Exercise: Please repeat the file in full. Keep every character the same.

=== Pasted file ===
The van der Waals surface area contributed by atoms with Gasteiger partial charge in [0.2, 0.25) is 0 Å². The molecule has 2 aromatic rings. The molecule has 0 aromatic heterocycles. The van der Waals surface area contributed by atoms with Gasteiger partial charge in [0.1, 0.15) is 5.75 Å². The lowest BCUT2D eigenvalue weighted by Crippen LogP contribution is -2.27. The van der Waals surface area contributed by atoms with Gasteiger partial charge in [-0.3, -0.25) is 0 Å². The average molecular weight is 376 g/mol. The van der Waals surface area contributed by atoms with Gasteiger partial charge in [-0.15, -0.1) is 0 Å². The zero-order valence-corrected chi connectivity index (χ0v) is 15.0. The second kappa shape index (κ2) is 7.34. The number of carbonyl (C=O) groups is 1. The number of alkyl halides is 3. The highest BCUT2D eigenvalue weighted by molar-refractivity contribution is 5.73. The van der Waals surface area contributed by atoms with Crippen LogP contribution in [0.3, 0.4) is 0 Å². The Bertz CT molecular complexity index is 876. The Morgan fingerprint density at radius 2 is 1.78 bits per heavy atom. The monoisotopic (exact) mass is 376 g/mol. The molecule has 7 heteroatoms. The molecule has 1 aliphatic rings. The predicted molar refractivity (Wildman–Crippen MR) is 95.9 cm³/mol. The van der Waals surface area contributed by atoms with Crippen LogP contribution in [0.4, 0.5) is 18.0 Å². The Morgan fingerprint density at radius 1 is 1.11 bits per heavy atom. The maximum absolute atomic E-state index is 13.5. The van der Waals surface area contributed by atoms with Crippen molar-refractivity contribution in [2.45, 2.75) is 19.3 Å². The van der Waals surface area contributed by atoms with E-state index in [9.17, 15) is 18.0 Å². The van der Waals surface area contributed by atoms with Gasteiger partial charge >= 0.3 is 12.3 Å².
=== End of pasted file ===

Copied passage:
The van der Waals surface area contributed by atoms with Gasteiger partial charge in [0.2, 0.25) is 0 Å². The molecule has 2 aromatic rings. The molecule has 0 aromatic heterocycles. The van der Waals surface area contributed by atoms with Gasteiger partial charge in [0.1, 0.15) is 5.75 Å². The lowest BCUT2D eigenvalue weighted by Crippen LogP contribution is -2.27. The van der Waals surface area contributed by atoms with Gasteiger partial charge in [-0.3, -0.25) is 0 Å². The average molecular weight is 376 g/mol. The van der Waals surface area contributed by atoms with Gasteiger partial charge in [-0.15, -0.1) is 0 Å². The zero-order valence-corrected chi connectivity index (χ0v) is 15.0. The second kappa shape index (κ2) is 7.34. The number of carbonyl (C=O) groups is 1. The number of alkyl halides is 3. The highest BCUT2D eigenvalue weighted by molar-refractivity contribution is 5.73. The van der Waals surface area contributed by atoms with Crippen LogP contribution in [0.3, 0.4) is 0 Å². The Bertz CT molecular complexity index is 876. The Morgan fingerprint density at radius 2 is 1.78 bits per heavy atom. The monoisotopic (exact) mass is 376 g/mol. The molecule has 7 heteroatoms. The molecule has 1 aliphatic rings. The predicted molar refractivity (Wildman–Crippen MR) is 95.9 cm³/mol. The van der Waals surface area contributed by atoms with Crippen LogP contribution in [0.4, 0.5) is 18.0 Å². The Morgan fingerprint density at radius 1 is 1.11 bits per heavy atom. The maximum absolute atomic E-state index is 13.5. The van der Waals surface area contributed by atoms with Crippen molar-refractivity contribution in [2.45, 2.75) is 19.3 Å². The van der Waals surface area contributed by atoms with E-state index in [9.17, 15) is 18.0 Å². The van der Waals surface area contributed by atoms with Gasteiger partial charge >= 0.3 is 12.3 Å².